The Inter-American Development Bank has approved $500,000 to provide credit and training for small entrepreneurs in the southern zone of Quito, capital of Ecuador.

The loan is expected to help about 2,000 Ecuadorans through a development program for "microenterprises," small operations of generally five workers or less, including family members. Such "micro-entrepreneurs" include street vendors, carpenters, seamstresses, and traders.

Often, these businesses do not usually have access to credit from banks and other lending institutions. They often depend on money lenders who charge exorbitant interest rates, leaving the entrepreneur in a cycle of poverty.

IDB's microenterprise program will extend credit, at lower rates than the money lenders, to small producers and train them how to efficiently administer their businesses. The loans will be executed by the Fundacion Ecuatoriana de Desarrollo, a nonprofit institution whose objective is to promote integrated development of low-income groups.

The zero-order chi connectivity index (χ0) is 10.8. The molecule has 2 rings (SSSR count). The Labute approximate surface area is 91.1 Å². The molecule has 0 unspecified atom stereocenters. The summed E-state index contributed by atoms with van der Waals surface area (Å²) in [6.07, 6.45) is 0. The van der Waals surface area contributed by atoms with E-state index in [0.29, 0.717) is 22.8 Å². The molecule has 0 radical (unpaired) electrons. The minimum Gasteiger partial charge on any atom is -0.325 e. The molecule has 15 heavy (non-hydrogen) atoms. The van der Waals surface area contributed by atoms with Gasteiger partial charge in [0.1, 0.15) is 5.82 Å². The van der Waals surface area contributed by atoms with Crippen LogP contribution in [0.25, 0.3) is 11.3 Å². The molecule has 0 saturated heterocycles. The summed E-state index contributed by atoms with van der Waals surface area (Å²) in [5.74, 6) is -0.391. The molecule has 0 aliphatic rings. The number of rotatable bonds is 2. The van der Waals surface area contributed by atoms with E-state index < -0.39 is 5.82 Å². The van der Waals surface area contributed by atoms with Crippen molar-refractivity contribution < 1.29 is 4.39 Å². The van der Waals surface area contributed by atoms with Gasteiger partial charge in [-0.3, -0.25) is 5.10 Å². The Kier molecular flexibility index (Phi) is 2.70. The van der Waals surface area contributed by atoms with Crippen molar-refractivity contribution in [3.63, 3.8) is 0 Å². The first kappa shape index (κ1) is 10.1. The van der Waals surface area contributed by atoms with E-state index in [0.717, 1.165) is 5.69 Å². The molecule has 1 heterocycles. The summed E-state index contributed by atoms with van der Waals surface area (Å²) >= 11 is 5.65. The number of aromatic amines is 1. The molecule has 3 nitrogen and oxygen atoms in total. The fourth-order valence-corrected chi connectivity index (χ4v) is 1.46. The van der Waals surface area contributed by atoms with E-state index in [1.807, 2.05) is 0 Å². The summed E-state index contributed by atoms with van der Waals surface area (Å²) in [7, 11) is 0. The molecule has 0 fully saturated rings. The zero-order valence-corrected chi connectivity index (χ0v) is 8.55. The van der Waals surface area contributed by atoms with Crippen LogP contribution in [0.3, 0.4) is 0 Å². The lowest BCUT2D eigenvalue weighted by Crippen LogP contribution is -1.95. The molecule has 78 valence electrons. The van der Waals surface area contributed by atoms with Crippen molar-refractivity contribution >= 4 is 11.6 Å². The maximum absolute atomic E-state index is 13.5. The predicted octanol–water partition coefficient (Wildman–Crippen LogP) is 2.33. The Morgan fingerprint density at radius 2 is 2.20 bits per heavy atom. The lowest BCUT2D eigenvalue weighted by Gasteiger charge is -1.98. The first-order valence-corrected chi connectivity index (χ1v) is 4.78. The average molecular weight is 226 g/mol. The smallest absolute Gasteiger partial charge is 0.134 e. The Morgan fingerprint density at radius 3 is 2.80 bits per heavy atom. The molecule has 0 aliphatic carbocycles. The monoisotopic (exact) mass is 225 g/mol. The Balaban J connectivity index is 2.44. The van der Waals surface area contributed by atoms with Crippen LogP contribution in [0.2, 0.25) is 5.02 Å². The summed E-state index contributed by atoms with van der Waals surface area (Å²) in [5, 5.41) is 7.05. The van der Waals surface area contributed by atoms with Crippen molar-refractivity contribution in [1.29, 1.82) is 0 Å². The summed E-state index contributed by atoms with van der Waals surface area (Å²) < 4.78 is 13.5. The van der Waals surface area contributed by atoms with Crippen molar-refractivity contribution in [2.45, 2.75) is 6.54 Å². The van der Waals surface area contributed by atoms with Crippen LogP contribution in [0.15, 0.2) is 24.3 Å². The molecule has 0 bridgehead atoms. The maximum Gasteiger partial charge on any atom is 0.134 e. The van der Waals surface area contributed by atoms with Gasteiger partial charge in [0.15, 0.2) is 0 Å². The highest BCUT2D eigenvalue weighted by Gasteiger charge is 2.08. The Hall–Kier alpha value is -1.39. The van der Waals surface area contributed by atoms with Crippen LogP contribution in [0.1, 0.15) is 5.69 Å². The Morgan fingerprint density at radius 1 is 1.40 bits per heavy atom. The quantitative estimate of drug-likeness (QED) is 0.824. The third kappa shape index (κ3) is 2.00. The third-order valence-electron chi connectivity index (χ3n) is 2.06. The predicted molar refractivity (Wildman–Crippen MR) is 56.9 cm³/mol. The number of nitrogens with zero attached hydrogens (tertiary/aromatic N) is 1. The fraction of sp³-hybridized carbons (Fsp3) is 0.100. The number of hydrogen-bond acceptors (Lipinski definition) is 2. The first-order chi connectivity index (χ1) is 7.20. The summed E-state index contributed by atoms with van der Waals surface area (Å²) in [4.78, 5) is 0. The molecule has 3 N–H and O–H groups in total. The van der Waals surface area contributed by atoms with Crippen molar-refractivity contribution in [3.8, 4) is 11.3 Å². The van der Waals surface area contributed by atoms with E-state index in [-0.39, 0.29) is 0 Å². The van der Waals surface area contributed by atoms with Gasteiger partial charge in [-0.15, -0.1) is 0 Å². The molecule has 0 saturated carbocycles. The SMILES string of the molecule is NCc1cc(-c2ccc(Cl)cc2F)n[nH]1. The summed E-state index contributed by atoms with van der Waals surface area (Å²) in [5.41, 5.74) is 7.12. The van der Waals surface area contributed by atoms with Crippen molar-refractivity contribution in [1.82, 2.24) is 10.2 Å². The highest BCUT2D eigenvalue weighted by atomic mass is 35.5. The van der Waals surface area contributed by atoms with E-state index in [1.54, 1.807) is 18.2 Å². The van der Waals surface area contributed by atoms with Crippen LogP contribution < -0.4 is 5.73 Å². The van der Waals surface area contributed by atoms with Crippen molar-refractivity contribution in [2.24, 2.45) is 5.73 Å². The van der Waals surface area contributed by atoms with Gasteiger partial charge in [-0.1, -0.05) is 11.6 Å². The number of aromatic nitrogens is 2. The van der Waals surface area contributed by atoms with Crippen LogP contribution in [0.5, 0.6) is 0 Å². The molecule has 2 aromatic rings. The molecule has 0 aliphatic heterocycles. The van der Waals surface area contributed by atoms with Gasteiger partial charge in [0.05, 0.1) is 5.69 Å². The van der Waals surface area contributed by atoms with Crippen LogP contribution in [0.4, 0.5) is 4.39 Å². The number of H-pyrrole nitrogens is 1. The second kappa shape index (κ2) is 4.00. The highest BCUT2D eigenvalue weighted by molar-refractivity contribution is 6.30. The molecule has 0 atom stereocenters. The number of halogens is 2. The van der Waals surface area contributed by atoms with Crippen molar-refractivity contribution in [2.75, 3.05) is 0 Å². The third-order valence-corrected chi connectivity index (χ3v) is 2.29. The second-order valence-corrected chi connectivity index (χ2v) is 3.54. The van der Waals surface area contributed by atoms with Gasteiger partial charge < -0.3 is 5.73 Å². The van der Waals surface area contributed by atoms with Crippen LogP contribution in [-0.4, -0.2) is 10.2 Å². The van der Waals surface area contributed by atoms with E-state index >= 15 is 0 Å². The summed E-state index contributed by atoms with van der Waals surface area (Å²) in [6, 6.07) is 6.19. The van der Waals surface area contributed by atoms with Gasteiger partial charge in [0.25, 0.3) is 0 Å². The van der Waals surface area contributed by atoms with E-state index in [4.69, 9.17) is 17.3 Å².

The bank also approved an $80,000 grant to provide technical assistance to program beneficiaries, as well as to buy teaching materials and equipment for training courses.

The financing and technical cooperation were extended by the Fund for Special Operations at a term of 40 years and a commission of 1 percent per year. It will be repaid through semiannual installments, the first of which will be due in 10 1/2 years.

Many microenterprise credit projects have extremely high repayment rates, in some cases as high as 98 percent. The Grameen Bank in Bangladesh, which lends money only to the very poor, has 226 branches and 156,000 borrowers, and a repayment rate of nearly 99 percent. The Badan Kredit Kecamatan Program in Indonesia and the Rural Banks of Ghana have also had very successful microenterprise programs. --